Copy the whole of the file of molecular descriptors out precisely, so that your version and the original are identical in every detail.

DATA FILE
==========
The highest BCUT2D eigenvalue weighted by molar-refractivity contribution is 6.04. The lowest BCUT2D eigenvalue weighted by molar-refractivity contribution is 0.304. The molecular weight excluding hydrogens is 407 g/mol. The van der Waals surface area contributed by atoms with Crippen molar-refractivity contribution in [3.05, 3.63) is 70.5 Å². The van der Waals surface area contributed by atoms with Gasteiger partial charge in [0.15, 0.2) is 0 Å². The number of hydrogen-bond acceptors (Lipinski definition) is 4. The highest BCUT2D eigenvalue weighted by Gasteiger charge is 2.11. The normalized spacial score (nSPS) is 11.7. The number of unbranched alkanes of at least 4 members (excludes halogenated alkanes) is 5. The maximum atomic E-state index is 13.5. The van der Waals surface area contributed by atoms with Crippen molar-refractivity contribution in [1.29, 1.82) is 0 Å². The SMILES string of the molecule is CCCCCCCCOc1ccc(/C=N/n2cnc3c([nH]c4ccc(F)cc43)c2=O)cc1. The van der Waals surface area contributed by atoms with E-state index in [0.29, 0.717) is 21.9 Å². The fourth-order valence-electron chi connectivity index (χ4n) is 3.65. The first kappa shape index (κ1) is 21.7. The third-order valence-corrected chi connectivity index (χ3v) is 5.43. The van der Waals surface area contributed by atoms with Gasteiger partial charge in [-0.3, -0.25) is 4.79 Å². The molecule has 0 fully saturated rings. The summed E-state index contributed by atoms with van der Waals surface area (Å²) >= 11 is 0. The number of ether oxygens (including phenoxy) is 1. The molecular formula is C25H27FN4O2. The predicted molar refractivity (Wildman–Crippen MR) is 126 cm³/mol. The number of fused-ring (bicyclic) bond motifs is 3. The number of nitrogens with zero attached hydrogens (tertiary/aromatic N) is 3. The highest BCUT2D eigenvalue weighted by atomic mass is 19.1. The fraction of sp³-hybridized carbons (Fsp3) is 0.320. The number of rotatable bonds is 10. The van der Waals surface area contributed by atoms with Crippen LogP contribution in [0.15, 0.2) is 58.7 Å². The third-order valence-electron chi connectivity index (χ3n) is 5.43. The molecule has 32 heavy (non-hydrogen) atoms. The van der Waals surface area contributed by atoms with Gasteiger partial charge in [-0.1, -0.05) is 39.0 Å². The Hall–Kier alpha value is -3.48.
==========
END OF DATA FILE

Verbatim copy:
The highest BCUT2D eigenvalue weighted by molar-refractivity contribution is 6.04. The lowest BCUT2D eigenvalue weighted by molar-refractivity contribution is 0.304. The molecular weight excluding hydrogens is 407 g/mol. The van der Waals surface area contributed by atoms with Crippen molar-refractivity contribution in [3.05, 3.63) is 70.5 Å². The van der Waals surface area contributed by atoms with Gasteiger partial charge in [0.15, 0.2) is 0 Å². The number of hydrogen-bond acceptors (Lipinski definition) is 4. The highest BCUT2D eigenvalue weighted by Gasteiger charge is 2.11. The normalized spacial score (nSPS) is 11.7. The number of unbranched alkanes of at least 4 members (excludes halogenated alkanes) is 5. The maximum atomic E-state index is 13.5. The van der Waals surface area contributed by atoms with Crippen molar-refractivity contribution in [1.29, 1.82) is 0 Å². The SMILES string of the molecule is CCCCCCCCOc1ccc(/C=N/n2cnc3c([nH]c4ccc(F)cc43)c2=O)cc1. The van der Waals surface area contributed by atoms with E-state index in [0.29, 0.717) is 21.9 Å². The fourth-order valence-electron chi connectivity index (χ4n) is 3.65. The first kappa shape index (κ1) is 21.7. The third-order valence-corrected chi connectivity index (χ3v) is 5.43. The van der Waals surface area contributed by atoms with Gasteiger partial charge in [-0.3, -0.25) is 4.79 Å². The molecule has 0 fully saturated rings. The summed E-state index contributed by atoms with van der Waals surface area (Å²) >= 11 is 0. The number of ether oxygens (including phenoxy) is 1. The molecular formula is C25H27FN4O2. The predicted molar refractivity (Wildman–Crippen MR) is 126 cm³/mol. The number of fused-ring (bicyclic) bond motifs is 3. The number of nitrogens with zero attached hydrogens (tertiary/aromatic N) is 3. The highest BCUT2D eigenvalue weighted by atomic mass is 19.1. The fraction of sp³-hybridized carbons (Fsp3) is 0.320. The number of rotatable bonds is 10. The van der Waals surface area contributed by atoms with Crippen LogP contribution in [0.15, 0.2) is 58.7 Å². The third-order valence-electron chi connectivity index (χ3n) is 5.43. The molecule has 32 heavy (non-hydrogen) atoms. The van der Waals surface area contributed by atoms with Gasteiger partial charge in [-0.1, -0.05) is 39.0 Å². The Hall–Kier alpha value is -3.48.